‘State Funeral’ Review – Variety

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The 20th century is likely unique in laying claim to three sociopathic dictators whose complete disregard for humanity in either the individual or the collective has justifiably earned them the label “monsters.” Hitler, Mao and Stalin shredded utopian notions of moral progress, their crimes exposing the inadequacy of language to convey the scale of their atrocities while sending psychologists tripping over themselves in an attempt to explain the nature of evil.

True to form, Sergei Loznitsa (“The Event,” “Maidan”) doesn’t attempt to explain the unfathomable, and he makes language subservient to the image because he knows that words lie. Of course, images lie too — Stalin was an expert on that subject — but when edited to reveal rather than disguise, they have a devastating power. Such is “State Funeral,” an awe-inspiring montage of Stalin’s orchestrated lying-in-state and obsequies, whose impact moves from merely impressive to staggering depending upon the viewer’s knowledge of “Uncle Joe” and his henchmen.

On a purely cinematic level, it’s true that little background is needed. That’s a testament to Loznitsa’s brilliance as a filmmaker, guided by an uncanny understanding of editing and soundscape. Although a brief text at the very end summarizes Stalin’s murderous rule, it’s hard to imagine someone watching “State Funeral” without some foreknowledge. How else can we read into the thousands of faces of people burdened by decades of starvation, mass purges and the devastation of the war, ended just over seven years earlier? Do we see genuine grief or something even more frightening, an incomprehensibility spawned by suffering? Audiences unable to identify Stalin’s cronies will still feel the film’s power, yet that power is amplified when contemplating the crimes of Lavrentiy Beria or Lazar Kaganovich as they pay respects to the man who weaponized their amorality. Both as film and as history, “State Funeral” stands as a canonical work.

The Soviet propaganda machine went into overdrive when Stalin died in March 1953, employing some 200 cameramen to capture events from the moment the coffin was brought inside Moscow’s House of the Unions to the interment alongside Lenin and the surprisingly short speeches that followed. Loznitsa pored over 40 hours of footage from those four days, not just of the events in the capital but scenes of mourners from across the Soviet Union, incorporating images of Siberian workers, Tajik villagers, Estonian city-dwellers and others all listening to announcers broadcasting tributes over omnipresent loudspeakers. As originally intended, the footage reinforced the party line spouted by Stalin’s protégé and successor Georgy Malenkov at the funeral, about how Stalin eliminated ethnic conflict, yet if ethnic conflict had temporarily been quelled, it was through forced mass migration and terror.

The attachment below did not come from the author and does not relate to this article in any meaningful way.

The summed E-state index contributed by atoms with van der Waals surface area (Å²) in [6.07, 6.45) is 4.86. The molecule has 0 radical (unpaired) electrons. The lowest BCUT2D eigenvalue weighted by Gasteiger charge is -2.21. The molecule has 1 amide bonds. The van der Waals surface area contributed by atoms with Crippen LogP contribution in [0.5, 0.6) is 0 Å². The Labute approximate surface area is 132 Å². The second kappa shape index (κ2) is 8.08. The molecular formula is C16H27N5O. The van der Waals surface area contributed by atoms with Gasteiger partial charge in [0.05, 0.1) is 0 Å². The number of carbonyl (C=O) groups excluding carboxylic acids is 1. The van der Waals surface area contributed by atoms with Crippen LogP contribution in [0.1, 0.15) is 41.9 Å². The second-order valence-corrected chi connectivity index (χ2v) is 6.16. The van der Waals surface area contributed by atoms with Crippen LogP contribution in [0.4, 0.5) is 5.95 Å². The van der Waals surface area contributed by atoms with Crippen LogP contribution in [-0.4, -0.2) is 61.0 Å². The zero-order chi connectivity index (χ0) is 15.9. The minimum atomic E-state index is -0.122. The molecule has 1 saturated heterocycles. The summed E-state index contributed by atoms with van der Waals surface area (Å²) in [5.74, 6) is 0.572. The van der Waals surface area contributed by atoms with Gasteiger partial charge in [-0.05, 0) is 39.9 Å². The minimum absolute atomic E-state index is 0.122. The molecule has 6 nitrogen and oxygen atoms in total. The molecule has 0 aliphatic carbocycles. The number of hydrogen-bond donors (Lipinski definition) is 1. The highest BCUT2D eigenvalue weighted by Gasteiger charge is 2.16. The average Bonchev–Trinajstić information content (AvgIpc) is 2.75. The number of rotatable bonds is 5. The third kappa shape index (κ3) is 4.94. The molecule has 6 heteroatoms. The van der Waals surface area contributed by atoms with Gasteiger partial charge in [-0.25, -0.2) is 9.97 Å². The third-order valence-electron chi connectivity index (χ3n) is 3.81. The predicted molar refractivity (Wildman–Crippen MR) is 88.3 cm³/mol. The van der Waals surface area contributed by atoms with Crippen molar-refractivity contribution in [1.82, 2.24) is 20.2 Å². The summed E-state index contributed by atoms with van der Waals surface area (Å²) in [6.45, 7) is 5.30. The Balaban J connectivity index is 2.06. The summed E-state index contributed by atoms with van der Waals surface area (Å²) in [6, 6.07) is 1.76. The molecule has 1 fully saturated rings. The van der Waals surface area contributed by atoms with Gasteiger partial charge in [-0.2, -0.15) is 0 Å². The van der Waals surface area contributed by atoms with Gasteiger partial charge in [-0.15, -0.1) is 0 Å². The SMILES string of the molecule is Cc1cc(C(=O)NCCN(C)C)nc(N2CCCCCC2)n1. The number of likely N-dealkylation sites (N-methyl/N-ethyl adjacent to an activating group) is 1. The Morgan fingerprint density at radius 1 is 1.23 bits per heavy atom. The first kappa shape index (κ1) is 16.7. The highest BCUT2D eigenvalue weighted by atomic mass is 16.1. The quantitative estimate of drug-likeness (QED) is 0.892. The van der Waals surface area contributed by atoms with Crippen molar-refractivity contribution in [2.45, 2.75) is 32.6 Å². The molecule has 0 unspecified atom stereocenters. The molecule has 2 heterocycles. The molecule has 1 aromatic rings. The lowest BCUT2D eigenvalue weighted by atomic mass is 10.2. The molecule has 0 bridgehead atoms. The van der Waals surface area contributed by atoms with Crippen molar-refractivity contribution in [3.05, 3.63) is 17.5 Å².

Loznitsa expects us to interrogate these images of a nation in mourning, demanding that we question the source of these expressions of grief. The answer, which he refuses to supply, is a complex one given how Stalin promoted a cult of personality that left the nation bereft when he died: After decades as the god-like father figure, his absence created an empty chasm. By that point, the vacuum of disinformation made it easier not to question things, while the horrors perpetrated by the regime ensured any dissent was crushed. As such, it can be hard to pinpoint differences between zombie-like numbness and genuine sadness at the death of a leader.

Equally ambiguous though no less complex are the expressions on the faces of the privileged who stream past the coffin in Moscow. These scenes are the film’s centerpiece, alternating between wondrously restored crisp black-and-white and deep saturated color, their seamlessness a testament to the remarkable skill with which Danielus Kokanauskis spliced them together. Stalin’s waxy body lies atop a literal mountain of palms and flowers, the open casket tilted at an angle to allow the masses to see his face practically hovering above them. The scenography is as surreal as it is obscene, arranged so the man responsible for the deaths of millions could be venerated by crowds who climb the elaborate staircase and then file past with astonishing rapidity, the pace designed to allow the maximum number of people through.

They’re all there, the leaders of the Soviet state, the men who carried out murderous campaigns on behalf of the dictator, some accompanied by their wives. Delegations from different towns and societies compete for the lavishness of their floral wreaths. Loznitsa doesn’t forget to show the foreign dignitaries who flew in from the communist bloc and non-aligned nations as well as iconic figures such as Dolores Ibárruri, “La Pasionaria,” defenders and apologists only some of whom later questioned their loyalty. Most incongruous are the ambassadors at the funeral itself, dressed in regulation top hats that feel decidedly out of place.

As one expects with Loznitsa, there’s no guiding narration and the only commentary comes from radio broadcasts of the time offering encomiums of stomach-churning disingenuousness. From the roof of the Lenin mausoleum with Stalin’s name freshly carved on the front, the leading party apparatchiks deliver brief words of hyperbole. The film finishes with a Fellini-esque shot of Stalin’s portrait dangling from a crane as it flies over an industrial site, accompanied by Sergei Lemeshev’s 1951 recording of Matvey Blanter’s “Lullaby,” coaxing a child to fall asleep in the warmth of Stalin’s paternal love — state-sponsored gaslighting has never been more terrifying.

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